You’ve chosen to install a pool. After hours spent laboring over numerous design choices – size, shape, location and materials – you and your contractor have finally settled on a plan. But an equally important construction aspect can transform your pool from a concrete jungle into a cool, relaxing and visually pleasing paradise: landscape design.
Pool landscaping – the plants, organic materials and accompanying hardscapes used in the immediate area surrounding your pool – has the ability to make your family’s recreational water feature not only more attractive, but more functional as well. Good landscape design helps create mood, whether you’re looking to recreate the lush feel of the tropics or a formal space for entertaining. Choosing the right plants is a critical part of bringing your vision to life.
No matter which design aesthetic you’re aiming for, there are certain considerations that apply to all pool landscaping styles. These include:
- Safety: Are the selected plants safe for pets and children?
- Maintenance: Are they easy or difficult to maintain, and do they create a lot of debris?
- Hardiness: Do they grow well in my zone and will they require special care?
- Functionality: Do they help provide privacy or shade, deter pests, or are they merely ornamental?
We’ll take a look at each of these concerns, as well as offer our top tips for poolside plants that we consider star performers.
Pools can provide years of enjoyment for your family, improving your homeowning experience. However, without safety being taken into consideration at every step of the design and installation process, a pool can present numerous dangers. Aside from code-compliant fencing, locked gates and other well-known precautions, your landscaping choices also hold the possibility for hidden threats. Some plants, while attractive, have thorns, sharp-edged leaves, or are toxic to people and/or pets. For example, oleander – a common and beautiful flowering shrub – is extremely toxic and should be avoided in locations that might encourage human contact. Instead, look for substitutes like hydrangea or hibiscus. Several varieties of hydrangea, including the limelight hydrangea, are both sun and heat tolerant and bloom throughout the summer in zones 3a through 9a. Similarly, hibiscus – whether the hardy rose of Sharon that thrives in zones 5-9, or the tropical variety that is best kept in a container outside zones 9-11 – provides a reliable splash of color that is completely safe for all of your pool guests..
Your pool was designed for relaxing, so the last thing you want is high-maintenance landscaping. Whether it’s something that requires frequent pruning, or those that create a lot of debris that can stain your hard surfaces or clog your filter, some plants are best left for outside the pool fencing. Large-leaved plants such as bird of paradise and elephant ear are easier to deal with than those that produce a lot of smaller leaves, and they also have the additional benefit of lending a tropical touch. Bird of paradise won’t survive winter months outside zones 9-12 however, so it is best suited to containers in cooler climes. An extraordinarily tidy plant, elephant ears also work well in containers, where they fulfill the “thriller” role in the thrillers, fillers, and spillers hierarchy. Hardy in zones 7-11, they can additionally be planted in-ground as a perennial and will reemerge in late spring. Another large-leafed addition to your poolside area is the canna lily, which produces a warm array of colorful flowers atop 4-5 feet stalks, and thrives in full sun in USDA zones 7-10.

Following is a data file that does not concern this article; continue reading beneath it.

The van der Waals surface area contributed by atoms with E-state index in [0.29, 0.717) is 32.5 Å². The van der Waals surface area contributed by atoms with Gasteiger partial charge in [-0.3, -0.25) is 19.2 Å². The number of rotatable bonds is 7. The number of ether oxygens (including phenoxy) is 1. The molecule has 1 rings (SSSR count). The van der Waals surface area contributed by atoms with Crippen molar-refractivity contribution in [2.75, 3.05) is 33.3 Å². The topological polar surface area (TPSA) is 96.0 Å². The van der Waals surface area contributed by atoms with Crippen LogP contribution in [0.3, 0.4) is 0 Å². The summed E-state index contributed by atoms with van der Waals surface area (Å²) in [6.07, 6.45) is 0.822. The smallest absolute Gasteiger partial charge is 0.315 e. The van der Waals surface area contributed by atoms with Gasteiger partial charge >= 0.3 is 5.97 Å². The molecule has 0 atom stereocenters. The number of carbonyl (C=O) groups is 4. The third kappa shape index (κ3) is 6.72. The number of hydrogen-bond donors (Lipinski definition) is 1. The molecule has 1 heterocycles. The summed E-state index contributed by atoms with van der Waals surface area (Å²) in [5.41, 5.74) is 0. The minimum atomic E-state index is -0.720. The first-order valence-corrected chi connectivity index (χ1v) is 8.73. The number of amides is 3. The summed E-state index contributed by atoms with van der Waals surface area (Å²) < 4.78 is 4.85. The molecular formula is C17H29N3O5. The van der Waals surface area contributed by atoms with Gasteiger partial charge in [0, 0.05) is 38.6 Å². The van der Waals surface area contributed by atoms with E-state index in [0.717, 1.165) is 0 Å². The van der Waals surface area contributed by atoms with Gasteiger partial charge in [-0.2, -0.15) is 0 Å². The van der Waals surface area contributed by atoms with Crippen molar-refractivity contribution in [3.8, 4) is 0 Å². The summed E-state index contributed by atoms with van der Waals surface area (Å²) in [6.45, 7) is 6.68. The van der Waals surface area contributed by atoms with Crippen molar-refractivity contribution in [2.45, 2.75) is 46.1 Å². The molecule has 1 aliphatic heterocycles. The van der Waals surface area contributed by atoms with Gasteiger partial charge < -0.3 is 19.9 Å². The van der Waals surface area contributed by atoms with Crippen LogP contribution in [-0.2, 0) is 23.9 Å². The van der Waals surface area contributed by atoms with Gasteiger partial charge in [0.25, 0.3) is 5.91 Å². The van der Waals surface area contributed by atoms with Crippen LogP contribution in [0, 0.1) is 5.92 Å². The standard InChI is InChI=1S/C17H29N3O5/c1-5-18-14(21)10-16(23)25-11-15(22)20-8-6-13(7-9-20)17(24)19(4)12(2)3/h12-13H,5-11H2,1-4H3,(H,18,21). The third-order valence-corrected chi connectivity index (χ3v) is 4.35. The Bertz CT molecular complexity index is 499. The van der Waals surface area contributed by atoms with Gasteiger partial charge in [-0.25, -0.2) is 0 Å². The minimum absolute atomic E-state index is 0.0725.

Privacy is a significant concern for many pool owners, particularly in crowded neighborhoods. When a fence isn’t sufficient, people often turn to landscaping to help shield their pool from the view of nosy neighbors. Vines that form an impenetrable organic screen over trellises are one option, especially in smaller spaces that don’t allow for rows of thick hedges like arborvitae. Several varieties of vine also have the benefit of flowers, providing visual punch and in some cases, pleasing scent. One particularly
Privacy is a significant concern for many pool owners, particularly in crowded neighborhoods. When a fence isn’t sufficient, people often turn to landscaping to help shield their pool from the view of nosy neighbors. Vines that form an impenetrable organic screen over trellises are one option, especially in smaller spaces that don’t allow for rows of thick hedges like arborvitae. Several varieties of vine also have the benefit of flowers, providing visual punch and in some cases, pleasing scent. One particularly aromatic variety is star jasmine. A rapid grower, this vine quickly covers a support structure and provides an evergreen privacy screen in zones 7b-10. However, unlike certain herbs that repel pests (citronella is a favorite for deterring pesky mosquitoes) the highly-fragrant flowers of this vine do tend to attract bees, which is something to be taken into consideration.
For more tips on poolside design and all of your other landscaping needs, Contact the experienced professionals at Oasis.